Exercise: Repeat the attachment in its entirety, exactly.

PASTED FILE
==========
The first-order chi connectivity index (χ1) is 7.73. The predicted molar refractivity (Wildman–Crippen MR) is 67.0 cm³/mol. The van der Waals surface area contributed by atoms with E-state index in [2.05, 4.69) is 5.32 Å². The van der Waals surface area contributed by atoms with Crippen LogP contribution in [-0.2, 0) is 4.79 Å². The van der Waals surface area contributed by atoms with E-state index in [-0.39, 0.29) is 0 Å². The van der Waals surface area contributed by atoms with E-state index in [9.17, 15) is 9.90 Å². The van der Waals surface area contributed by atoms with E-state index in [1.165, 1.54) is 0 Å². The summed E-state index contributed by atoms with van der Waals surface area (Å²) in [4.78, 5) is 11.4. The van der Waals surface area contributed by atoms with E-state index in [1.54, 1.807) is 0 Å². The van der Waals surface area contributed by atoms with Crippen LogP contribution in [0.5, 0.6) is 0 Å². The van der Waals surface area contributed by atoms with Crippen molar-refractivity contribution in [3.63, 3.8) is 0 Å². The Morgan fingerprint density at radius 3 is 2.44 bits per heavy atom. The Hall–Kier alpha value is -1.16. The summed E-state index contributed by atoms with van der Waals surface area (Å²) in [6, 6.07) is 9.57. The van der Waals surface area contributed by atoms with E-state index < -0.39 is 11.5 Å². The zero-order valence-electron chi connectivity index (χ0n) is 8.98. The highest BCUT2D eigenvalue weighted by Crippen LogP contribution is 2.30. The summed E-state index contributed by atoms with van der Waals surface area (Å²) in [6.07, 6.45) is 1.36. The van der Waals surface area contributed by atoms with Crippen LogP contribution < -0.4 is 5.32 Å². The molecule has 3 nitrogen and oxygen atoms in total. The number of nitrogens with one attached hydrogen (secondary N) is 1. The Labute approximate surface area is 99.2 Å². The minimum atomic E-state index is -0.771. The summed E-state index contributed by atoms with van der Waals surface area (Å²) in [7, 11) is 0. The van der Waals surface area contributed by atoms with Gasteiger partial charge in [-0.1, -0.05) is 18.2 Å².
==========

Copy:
The first-order chi connectivity index (χ1) is 7.73. The predicted molar refractivity (Wildman–Crippen MR) is 67.0 cm³/mol. The van der Waals surface area contributed by atoms with E-state index in [2.05, 4.69) is 5.32 Å². The van der Waals surface area contributed by atoms with Crippen LogP contribution in [-0.2, 0) is 4.79 Å². The van der Waals surface area contributed by atoms with E-state index in [-0.39, 0.29) is 0 Å². The van der Waals surface area contributed by atoms with E-state index in [9.17, 15) is 9.90 Å². The van der Waals surface area contributed by atoms with E-state index in [1.165, 1.54) is 0 Å². The summed E-state index contributed by atoms with van der Waals surface area (Å²) in [4.78, 5) is 11.4. The van der Waals surface area contributed by atoms with E-state index in [1.54, 1.807) is 0 Å². The van der Waals surface area contributed by atoms with Crippen LogP contribution in [0.5, 0.6) is 0 Å². The van der Waals surface area contributed by atoms with Crippen molar-refractivity contribution in [3.63, 3.8) is 0 Å². The Morgan fingerprint density at radius 3 is 2.44 bits per heavy atom. The Hall–Kier alpha value is -1.16. The summed E-state index contributed by atoms with van der Waals surface area (Å²) in [6, 6.07) is 9.57. The van der Waals surface area contributed by atoms with E-state index < -0.39 is 11.5 Å². The zero-order valence-electron chi connectivity index (χ0n) is 8.98. The highest BCUT2D eigenvalue weighted by Crippen LogP contribution is 2.30. The summed E-state index contributed by atoms with van der Waals surface area (Å²) in [6.07, 6.45) is 1.36. The van der Waals surface area contributed by atoms with Crippen LogP contribution < -0.4 is 5.32 Å². The molecule has 3 nitrogen and oxygen atoms in total. The number of nitrogens with one attached hydrogen (secondary N) is 1. The Labute approximate surface area is 99.2 Å². The minimum atomic E-state index is -0.771. The summed E-state index contributed by atoms with van der Waals surface area (Å²) in [7, 11) is 0. The van der Waals surface area contributed by atoms with Gasteiger partial charge in [-0.1, -0.05) is 18.2 Å².